Dams play an important role in a sustainable concept for power generation and water supply in many regions of the world. However, natural or induced seismicity, especially in combination with heavy precipitation or landslides, can affect dam stability and thus become a hazard for population, infrastructure and environment.
Using the Enguri Dam in the Caucasus as an example, DAMAST investigates the underlying processes and identifies key parameters for safe and efficient dam operation. For this purpose, transferable monitoring concepts for dams in tectonically active regions will be developed. The Geothermal Department is involved in seismic monitoring using innovative techniques and performs (i) the installation, testing and operation of borehole seismometers and (ii) the determination of the spatio-temporal evolution of hypocenters and magnitude distribution.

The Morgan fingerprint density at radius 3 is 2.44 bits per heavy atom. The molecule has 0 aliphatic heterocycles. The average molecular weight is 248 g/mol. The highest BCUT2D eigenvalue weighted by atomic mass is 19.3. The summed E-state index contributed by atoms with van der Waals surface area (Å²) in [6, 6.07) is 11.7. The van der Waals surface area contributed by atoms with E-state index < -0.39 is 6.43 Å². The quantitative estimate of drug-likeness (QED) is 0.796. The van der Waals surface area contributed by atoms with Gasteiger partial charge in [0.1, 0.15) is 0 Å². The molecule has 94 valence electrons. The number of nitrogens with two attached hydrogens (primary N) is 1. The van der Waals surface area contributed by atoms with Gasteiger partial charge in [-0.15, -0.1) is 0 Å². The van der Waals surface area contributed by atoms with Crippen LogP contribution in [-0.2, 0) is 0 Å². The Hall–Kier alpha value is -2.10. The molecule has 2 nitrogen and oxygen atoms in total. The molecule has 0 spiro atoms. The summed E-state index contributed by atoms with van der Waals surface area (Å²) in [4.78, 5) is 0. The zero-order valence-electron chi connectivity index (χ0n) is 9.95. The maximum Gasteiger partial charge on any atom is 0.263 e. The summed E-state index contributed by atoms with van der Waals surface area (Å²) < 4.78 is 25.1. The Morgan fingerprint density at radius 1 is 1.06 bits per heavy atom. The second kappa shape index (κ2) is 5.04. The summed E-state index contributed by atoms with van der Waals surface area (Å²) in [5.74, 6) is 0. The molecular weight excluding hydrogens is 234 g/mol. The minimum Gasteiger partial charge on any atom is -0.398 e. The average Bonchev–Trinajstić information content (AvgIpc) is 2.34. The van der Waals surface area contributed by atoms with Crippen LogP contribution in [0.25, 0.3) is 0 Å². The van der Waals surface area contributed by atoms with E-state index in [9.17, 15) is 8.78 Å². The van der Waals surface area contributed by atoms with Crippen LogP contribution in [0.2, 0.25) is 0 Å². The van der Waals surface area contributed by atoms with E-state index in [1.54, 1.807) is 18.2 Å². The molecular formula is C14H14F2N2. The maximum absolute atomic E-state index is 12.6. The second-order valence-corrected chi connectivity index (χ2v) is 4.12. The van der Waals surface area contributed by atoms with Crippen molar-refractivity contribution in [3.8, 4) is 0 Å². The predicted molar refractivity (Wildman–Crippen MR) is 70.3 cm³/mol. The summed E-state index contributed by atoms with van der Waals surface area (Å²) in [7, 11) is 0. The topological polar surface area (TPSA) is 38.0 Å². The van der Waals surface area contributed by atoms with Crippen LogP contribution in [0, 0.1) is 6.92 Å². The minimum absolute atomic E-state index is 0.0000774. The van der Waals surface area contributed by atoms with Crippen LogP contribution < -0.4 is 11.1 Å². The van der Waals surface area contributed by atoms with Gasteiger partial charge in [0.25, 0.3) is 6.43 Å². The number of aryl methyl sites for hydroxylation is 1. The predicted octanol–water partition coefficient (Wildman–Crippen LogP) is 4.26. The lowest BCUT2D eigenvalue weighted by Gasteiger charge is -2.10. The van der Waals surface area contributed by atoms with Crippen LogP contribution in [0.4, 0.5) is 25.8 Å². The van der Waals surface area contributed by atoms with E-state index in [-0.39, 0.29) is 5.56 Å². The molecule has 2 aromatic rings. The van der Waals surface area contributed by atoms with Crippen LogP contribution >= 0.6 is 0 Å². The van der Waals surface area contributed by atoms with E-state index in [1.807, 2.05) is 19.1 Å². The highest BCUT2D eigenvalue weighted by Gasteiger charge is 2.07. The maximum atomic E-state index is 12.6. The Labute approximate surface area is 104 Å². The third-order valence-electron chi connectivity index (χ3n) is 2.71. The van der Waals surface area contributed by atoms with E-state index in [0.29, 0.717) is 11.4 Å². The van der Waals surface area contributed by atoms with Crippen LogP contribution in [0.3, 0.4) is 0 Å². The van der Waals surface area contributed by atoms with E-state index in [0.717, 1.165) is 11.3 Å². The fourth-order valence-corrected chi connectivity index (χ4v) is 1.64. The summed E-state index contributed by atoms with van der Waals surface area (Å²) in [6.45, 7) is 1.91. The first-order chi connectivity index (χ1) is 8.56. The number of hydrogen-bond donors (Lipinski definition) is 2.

The seismic monitoring has methodological and applied objectives and is expected to achieve a significantly higher resolution capability than the existing large-scale monitoring network. A seismic fiber optic cable measurement technology, DAS (distributed acoustic sensing), along the deep borehole will be used. DAS is a novel technology in seismology and enables vertically distributed recordings, thus increasing the localization accuracy of the hypocenters. Statistical evaluation of magnitude frequencies and determination of focal mechanisms provide new information on the deformation behavior of the subsurface and contribute to a better understanding of the process.
- Karlsruhe Institute of Technology, Germany
- EIFER European Institute for Energy Research, Germany
- Piewak & Partner - Ingenieurbüro für Hydrogeologie und Umweltschutz, Germany
- Geophysical Institute of Tbilisi State University, Georgia
- European Centre on Geodynamical Hazards of High Dams, Tbilisi/Georgia
- Georgian Geophysical Association, Tbilisi/Georgia
- GEORISK, Yerevan/Armenia